Olympics Ousts 5 Koreans for Punching Out Referee : A National Shame, Says Seoul Paper
Three South Korean boxing officials and two assistants were thrown out of their own Olympics today for attacking a New Zealand referee in what the sport’s top international official called “the most disgraceful incident I ever have seen in boxing.”
An assistant coach, the trainer, a boxing official and two Olympic helpers were suspended for storming the ring earlier in the day and punching and kicking referee Keith Walker, who assessed two possibly pivotal penalty points against Korean bantamweight Byun Jong-il.
The sense of national shame at the boxing brawl, much of it seen on television throughout the world, was summed up by the English-language Korea Herald.
“Shame, scandal rock Games,” it said in a front-page banner headline.
The International Amateur Boxing Assn. (AIBA from its French initials) announced the disqualifications and also rejected a Korean protest to take the victory away from Alexandar Hristov of Bulgaria.
“We are very sorry about what happened this morning,” said AIBA President Anwar Chowdhry of Pakistan. “AIBA has no excuse to offer. It was the most disgraceful incident I have ever seen in boxing, and I have no words to defend it.”
Chowdhry said he discussed the incident with International Olympic Committee President Juan Antonio Samaranch and with officials of the Seoul Olympic Organizing Committee and received assurances that it would not be repeated.
“It was with these assurances that the competition was allowed to resume tonight,” Chowdhry said.
The boxing association initially said a Korean referee-judge was suspended, but the Seoul Olympic Organizing Committee (SLOOC) later listed the five as a coach, a trainer, a member of the Korean Boxing Federation executive board and two SLOOC operations personnel. Contrary to reports on NBC-TV at the time, no security personnel were involved, the organizers said.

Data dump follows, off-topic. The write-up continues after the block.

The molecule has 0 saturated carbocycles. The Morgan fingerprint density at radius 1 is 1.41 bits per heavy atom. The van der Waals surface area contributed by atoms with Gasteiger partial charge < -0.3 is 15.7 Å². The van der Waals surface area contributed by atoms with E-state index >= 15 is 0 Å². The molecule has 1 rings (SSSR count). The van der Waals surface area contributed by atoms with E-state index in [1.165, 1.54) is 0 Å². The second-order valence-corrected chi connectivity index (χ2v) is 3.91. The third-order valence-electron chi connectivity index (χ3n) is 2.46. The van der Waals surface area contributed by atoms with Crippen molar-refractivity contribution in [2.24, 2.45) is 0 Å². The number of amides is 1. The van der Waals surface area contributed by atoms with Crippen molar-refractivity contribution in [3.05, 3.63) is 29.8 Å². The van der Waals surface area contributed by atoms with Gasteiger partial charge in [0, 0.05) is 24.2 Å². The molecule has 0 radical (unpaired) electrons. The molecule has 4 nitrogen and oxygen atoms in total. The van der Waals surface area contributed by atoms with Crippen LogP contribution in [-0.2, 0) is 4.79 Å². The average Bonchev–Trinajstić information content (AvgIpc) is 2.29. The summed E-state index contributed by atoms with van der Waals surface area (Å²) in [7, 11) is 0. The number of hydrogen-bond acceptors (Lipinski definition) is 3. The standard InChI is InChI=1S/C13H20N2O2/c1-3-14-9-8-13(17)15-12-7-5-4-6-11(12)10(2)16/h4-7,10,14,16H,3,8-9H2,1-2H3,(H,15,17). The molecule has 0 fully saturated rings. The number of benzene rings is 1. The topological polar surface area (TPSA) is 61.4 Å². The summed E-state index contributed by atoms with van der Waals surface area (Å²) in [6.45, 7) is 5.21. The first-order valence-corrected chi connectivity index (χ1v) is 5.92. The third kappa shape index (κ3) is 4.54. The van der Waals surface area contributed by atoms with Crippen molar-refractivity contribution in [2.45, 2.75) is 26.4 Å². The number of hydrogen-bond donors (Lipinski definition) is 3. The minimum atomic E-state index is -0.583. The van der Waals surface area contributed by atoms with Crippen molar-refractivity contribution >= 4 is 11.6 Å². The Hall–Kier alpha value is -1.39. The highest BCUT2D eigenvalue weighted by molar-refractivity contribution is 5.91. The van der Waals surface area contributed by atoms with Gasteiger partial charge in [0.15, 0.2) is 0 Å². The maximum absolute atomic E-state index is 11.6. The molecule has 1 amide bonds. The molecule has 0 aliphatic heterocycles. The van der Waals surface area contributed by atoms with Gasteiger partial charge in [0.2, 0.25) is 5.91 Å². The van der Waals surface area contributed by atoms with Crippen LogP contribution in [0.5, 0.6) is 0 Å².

No action was taken against the team’s head coach.
Byun was also suspended indefinitely from international competition for staging a bizarre, 67-minute sit-in in the ring to protest the decision.
The Seoul Olympic Organizing Committee apologized for the “disgraceful behavior,” said security would be tightened and vowed “no irregular incidents will occur again.”
The Korean coaches threw several punches at Walker, hitting him at least once despite efforts by fellow referees to shield him in a corner.
“They were kicking and punching and pulling my hair out,” Walker said at Kimpo Airport as he left to return to New Zealand. “I was punched in the back by the Korean coach.”
Several other Koreans--including the Olympic helper--also jumped into the ring and tried to attack Walker, while the team manager stood on the ring apron urging the largely Korean crowd to join the fracas.
“I suggested I leave the country,” Walker said when asked whose idea it was. “It was a complete disaster in respect to the crowd reaction.”
Kim Sung-hyun, president of the Korean Boxing Assn., apologized for the brawl and said he would “resign from all boxing posts after the Olympics to take responsibility.”
The incident came midway through the morning session (Wednesday night in the United States) following a 119-pound bout between Byun and Hristov that was frequently interrupted by Walker cautioning the fighters for head butts and holding. After repeated butts, Walker issued two warnings against Byun, which cost him points that the Korean coaches felt were the winning margin.
“I really don’t believe that I did a bad job,” Walker said. “I’ve seen the bout again. I believe I controlled it in the way I should have. I have no regrets.”